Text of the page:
1. Yup. Perfectionism will get us every time. I actually think perfectionism may be the exact opposite of creativity. Creativity is about taking chances and trusting the process. Perfectionism is no risk, no trust. Good luck Michael! 🙂

  4. OMG, the “shitty first draft” thing has been my lifeline so many times…it’s true for music as well, I’ve written tons of things and been like, “okay, that was complete and utter crap, except for those three notes there…let’s see, what if we throw out everything but those and start again?”

    This post is awesome. For me, I have to flip that little “wireless access” button on my laptop to “off” if I’m going to get anything done. The difficulty is when there is a piece of research I need for what I’m writing, and it is best accessed via the internet…and it’s SO VERY DIFFICULT to turn it back off again after I’ve gotten on the one time. Sometimes I’ll even go to a place where I know there IS NO INTERNET in order to focus on getting my work done…sigh…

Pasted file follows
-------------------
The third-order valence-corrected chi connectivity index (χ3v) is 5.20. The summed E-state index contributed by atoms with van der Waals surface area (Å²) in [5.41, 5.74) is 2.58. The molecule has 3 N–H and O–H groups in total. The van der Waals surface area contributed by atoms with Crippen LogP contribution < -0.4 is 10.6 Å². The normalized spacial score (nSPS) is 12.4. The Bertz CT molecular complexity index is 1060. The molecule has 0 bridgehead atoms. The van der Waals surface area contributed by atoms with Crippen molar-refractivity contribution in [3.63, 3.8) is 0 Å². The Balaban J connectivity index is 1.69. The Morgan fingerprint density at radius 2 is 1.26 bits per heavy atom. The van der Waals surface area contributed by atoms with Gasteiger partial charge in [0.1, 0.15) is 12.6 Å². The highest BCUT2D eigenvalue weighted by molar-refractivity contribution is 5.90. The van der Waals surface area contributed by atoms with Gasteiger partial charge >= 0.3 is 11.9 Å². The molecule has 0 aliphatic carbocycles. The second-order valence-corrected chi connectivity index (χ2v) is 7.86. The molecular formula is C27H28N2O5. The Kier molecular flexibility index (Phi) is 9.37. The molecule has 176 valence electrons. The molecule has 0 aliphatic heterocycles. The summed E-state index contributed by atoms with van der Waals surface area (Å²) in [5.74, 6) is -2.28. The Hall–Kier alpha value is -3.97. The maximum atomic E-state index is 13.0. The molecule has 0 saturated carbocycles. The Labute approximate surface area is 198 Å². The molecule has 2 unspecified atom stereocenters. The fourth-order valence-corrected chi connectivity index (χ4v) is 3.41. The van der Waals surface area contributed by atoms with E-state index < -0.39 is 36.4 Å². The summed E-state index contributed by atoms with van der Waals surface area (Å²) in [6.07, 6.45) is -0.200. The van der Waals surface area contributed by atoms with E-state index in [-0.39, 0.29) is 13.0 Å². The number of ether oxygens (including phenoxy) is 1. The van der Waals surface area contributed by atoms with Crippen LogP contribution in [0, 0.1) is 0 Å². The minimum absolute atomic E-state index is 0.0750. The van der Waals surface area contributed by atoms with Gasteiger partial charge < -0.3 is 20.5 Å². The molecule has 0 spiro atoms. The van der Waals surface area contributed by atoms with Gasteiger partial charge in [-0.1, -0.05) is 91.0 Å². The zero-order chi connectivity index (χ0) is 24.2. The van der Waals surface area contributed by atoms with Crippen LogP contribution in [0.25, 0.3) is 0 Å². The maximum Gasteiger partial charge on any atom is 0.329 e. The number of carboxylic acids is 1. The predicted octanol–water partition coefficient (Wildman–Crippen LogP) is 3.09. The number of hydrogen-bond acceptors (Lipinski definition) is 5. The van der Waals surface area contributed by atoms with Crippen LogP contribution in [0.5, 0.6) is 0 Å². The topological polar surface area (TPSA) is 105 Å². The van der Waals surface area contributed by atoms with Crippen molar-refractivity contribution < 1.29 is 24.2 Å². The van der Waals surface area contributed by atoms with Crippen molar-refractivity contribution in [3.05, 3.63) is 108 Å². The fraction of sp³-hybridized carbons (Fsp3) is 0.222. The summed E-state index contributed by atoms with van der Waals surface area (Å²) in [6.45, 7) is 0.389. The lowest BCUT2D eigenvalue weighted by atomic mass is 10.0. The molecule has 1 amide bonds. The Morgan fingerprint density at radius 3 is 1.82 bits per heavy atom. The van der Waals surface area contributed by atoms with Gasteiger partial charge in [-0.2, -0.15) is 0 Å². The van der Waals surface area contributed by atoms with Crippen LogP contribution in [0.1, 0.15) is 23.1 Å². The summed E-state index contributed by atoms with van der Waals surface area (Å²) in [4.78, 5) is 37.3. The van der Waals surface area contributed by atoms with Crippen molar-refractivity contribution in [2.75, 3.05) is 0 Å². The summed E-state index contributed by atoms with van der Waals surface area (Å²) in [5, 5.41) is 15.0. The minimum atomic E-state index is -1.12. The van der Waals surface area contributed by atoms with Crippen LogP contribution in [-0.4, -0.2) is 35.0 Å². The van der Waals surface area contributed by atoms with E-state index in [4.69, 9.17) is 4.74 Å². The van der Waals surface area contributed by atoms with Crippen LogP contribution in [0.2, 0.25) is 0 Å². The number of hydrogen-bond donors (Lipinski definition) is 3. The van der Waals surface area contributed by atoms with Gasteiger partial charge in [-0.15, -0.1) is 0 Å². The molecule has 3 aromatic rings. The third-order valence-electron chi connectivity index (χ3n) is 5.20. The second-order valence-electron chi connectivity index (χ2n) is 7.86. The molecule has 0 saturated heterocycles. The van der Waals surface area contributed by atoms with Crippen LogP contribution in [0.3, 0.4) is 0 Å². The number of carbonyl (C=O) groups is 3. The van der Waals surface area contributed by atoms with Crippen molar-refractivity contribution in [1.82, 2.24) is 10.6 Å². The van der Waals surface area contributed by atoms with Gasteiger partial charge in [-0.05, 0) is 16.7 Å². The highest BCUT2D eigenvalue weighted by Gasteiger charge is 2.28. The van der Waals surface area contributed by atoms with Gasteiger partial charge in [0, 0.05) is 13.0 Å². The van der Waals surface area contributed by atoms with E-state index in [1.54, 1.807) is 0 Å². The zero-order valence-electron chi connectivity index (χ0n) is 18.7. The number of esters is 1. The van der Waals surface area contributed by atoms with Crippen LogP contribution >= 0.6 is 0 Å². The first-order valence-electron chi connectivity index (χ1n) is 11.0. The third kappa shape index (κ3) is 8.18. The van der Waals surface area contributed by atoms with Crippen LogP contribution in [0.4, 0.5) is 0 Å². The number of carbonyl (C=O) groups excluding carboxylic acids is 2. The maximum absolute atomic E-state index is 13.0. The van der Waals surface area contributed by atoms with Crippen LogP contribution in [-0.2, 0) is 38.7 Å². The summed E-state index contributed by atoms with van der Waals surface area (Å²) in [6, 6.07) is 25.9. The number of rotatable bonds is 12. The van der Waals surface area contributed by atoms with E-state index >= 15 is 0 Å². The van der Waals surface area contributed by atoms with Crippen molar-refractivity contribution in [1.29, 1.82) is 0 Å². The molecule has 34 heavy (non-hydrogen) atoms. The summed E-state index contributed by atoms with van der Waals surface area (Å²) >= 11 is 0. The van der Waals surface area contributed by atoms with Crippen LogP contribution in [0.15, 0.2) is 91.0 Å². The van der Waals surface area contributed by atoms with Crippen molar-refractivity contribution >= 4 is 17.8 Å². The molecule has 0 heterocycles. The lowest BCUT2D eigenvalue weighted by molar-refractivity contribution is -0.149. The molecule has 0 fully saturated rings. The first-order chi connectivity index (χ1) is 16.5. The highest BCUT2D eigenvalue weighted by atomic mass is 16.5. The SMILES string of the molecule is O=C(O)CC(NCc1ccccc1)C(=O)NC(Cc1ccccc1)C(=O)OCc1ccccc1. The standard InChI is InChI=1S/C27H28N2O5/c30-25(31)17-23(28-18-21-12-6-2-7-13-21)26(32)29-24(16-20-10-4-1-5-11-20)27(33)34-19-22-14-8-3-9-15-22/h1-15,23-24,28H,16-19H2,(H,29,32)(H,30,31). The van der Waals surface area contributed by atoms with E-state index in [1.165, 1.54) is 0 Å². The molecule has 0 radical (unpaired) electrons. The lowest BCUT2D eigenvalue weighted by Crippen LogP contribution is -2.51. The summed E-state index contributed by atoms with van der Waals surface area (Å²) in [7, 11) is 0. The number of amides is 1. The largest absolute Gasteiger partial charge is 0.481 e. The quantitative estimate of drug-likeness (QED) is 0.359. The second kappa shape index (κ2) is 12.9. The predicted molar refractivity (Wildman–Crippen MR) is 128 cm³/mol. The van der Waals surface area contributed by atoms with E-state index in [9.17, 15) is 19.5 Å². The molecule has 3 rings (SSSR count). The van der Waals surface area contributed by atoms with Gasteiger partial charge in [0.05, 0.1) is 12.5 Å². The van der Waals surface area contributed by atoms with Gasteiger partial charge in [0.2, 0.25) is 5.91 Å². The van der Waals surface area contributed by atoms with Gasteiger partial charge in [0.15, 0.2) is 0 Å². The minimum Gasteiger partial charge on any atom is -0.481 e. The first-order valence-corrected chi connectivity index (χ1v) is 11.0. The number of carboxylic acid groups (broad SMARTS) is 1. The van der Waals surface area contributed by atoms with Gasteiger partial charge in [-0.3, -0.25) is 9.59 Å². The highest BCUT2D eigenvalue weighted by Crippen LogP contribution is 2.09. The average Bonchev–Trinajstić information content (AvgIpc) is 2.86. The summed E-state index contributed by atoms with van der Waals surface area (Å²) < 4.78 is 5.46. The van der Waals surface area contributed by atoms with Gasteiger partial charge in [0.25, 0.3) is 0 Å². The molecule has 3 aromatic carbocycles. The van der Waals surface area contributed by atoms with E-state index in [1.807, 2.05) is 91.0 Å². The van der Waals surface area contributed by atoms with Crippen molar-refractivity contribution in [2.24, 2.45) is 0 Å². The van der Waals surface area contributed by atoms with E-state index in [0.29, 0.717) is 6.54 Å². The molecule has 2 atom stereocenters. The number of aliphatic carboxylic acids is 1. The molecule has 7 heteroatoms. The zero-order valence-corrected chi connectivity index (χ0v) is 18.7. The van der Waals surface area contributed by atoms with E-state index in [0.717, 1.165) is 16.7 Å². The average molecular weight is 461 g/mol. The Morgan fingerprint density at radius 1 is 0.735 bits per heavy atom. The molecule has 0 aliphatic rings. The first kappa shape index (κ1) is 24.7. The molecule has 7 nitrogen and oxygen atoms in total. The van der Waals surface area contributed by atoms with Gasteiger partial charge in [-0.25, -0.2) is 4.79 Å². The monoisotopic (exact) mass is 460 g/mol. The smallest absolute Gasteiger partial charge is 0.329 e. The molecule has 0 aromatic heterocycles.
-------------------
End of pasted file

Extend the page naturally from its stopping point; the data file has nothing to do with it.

1. Sometimes, if I find myself over-criticizing whatever it is I am working on, I actually try to spend a few minutes writing the worst, most trite, bad grammar, over-the-top version of it I can. Then once that’s out of the way, the other drafts don’t seem nearly as bad.